All of these descriptive features of the robber had been given to the police prior to the defendant's arrest. When arrested, the defendant was wearing the clothing which the taxi driver had described, and the police officers noticed that he had a speech impediment. They testified that the defendant had hazel eyes which one officer stated "would appear amongst the Negro race as funny eyes." It is apparent that the witness had an adequate opportunity to observe the accused and retained the outstanding identifying features. Here, as in Ikerd, the identification of the accused was not vague, doubtful or uncertain. Positive identification by one witness, who has ample opportunity for observation, may be sufficient to support a conviction. People v. Mack, 25 Ill.2d 416, 421.

At the trial the defendant showed that the cab driver had at a previous hearing made statements which varied from and were not entirely consistent with some of the testimony which he gave at the trial. Also, in giving the description to the police, the driver did not mention that the robber had a moustache, whereas a picture taken of the defendant after his arrest showed that he had a small moustache. In view of the other definite identifying features which the driver described to the police and which were possessed by the defendant, these matters of which the defendant now complains do not render the cab driver's testimony unworthy of belief. They were elements for the jury to consider in determining the weight to be given to the testimony. People v. Jackson, 28 Ill.2d 566, 571; People v. Evans, 25 Ill.2d 194, 201.

In an attempt to show that the defendant did not have a speech impediment, he took the stand and recited the words of a song. However, on cross-examination, he had difficulty in pronouncing some words which the prosecutor asked him to repeat. In any event, the members of the jury had the opportunity to observe and hear the witness, and could judge for themselves whether he had rebutted the testimony of the cab driver and the policeman concerning the speech impediment.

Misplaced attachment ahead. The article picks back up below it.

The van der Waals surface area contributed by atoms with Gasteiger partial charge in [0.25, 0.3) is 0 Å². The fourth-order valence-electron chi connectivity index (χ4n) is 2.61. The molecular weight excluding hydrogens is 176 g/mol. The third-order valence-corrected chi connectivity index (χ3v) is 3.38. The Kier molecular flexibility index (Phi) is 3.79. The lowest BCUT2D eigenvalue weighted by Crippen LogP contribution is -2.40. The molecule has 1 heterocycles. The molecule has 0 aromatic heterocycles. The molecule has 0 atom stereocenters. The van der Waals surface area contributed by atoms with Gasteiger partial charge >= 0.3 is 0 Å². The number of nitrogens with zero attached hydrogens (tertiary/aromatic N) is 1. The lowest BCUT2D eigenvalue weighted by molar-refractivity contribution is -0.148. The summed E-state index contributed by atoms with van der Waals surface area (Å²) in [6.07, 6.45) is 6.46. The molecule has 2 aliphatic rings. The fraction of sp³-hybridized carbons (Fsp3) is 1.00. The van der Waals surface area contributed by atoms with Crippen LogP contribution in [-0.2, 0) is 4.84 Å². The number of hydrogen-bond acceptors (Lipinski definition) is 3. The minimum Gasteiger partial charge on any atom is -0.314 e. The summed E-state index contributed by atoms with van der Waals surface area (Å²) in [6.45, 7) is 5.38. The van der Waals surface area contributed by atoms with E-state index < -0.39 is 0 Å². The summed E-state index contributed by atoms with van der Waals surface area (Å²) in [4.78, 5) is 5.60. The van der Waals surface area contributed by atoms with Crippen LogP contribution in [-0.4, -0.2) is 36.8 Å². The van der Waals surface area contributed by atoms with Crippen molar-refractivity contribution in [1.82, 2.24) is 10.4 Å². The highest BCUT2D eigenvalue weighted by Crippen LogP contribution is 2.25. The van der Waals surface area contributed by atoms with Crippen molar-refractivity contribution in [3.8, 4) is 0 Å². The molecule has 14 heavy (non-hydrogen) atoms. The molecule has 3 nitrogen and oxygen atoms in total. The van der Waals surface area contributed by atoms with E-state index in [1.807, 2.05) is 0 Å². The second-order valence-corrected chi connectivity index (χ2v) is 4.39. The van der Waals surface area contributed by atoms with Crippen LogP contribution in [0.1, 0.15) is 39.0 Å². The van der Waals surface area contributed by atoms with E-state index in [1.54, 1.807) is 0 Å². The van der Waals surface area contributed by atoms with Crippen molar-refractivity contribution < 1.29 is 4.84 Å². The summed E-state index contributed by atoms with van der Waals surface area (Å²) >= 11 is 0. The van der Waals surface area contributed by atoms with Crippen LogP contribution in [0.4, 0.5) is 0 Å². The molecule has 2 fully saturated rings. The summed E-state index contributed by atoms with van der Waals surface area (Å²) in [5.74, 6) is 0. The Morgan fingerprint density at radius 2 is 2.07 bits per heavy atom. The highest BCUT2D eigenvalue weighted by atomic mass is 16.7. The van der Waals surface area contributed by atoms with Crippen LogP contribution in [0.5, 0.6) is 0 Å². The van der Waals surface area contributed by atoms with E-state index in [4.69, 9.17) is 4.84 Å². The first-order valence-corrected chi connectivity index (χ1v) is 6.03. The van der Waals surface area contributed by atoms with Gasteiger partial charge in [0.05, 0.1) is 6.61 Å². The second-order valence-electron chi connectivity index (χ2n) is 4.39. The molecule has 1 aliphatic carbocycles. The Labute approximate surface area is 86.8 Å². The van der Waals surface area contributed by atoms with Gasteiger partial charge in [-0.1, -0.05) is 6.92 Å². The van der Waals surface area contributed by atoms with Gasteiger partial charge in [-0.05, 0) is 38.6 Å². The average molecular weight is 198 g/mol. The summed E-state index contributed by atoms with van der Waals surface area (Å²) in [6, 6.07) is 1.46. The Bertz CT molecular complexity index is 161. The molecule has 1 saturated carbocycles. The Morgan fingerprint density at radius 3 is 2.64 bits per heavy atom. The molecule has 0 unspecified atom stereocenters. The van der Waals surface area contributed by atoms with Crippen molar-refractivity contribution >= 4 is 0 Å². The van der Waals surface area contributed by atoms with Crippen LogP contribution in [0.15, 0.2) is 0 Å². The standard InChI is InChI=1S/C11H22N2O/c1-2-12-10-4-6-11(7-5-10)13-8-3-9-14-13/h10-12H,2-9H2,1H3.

During cross-examination by defense counsel, one of the police officers who had arrested the defendant was questioned at length concerning the description of the robber which the cab driver had given to the officers. In the course of this questioning, the following exchange occurred:

"Q. You were the one that noted that Mr. Guyton had a speech impediment?

A. Yes, it's always in the crime pattern, too, that — .

The Court: That is not the question.

Q. There was a picture taken of Mr. Guyton, wasn't there?

A. Yes sir."

It is the defendant's contention that the statement, "Yes, it's always in the crime pattern, too, that" made it appear to the jury that the alleged crime was only one of many perpetrated by this defendant. At the time that this answer was given, defense counsel did not disavow the answer nor ask that it be stricken and the jury instructed to disregard it. On completion of the examination of this witness, the defendant, however, moved for a mistrial for this reason.

It is not clear as to what was meant by the comment of this witness. As the trial judge noted when he denied the motion for a mistrial, the matter was casually mentioned and was not tied to the defendant. The trial court had very wisely interrupted and stopped the witness from making any statement which might have indicated that the defendant was involved in other crimes.

We agree with the trial court that this statement did not have the effect of connecting the defendant with other crimes. The remarks made by the police officer on cross-examination did not deprive the defendant of a fair trial as he contends on this appeal.

The judgment of the circuit court of Cook County is affirmed.

Judgment affirmed.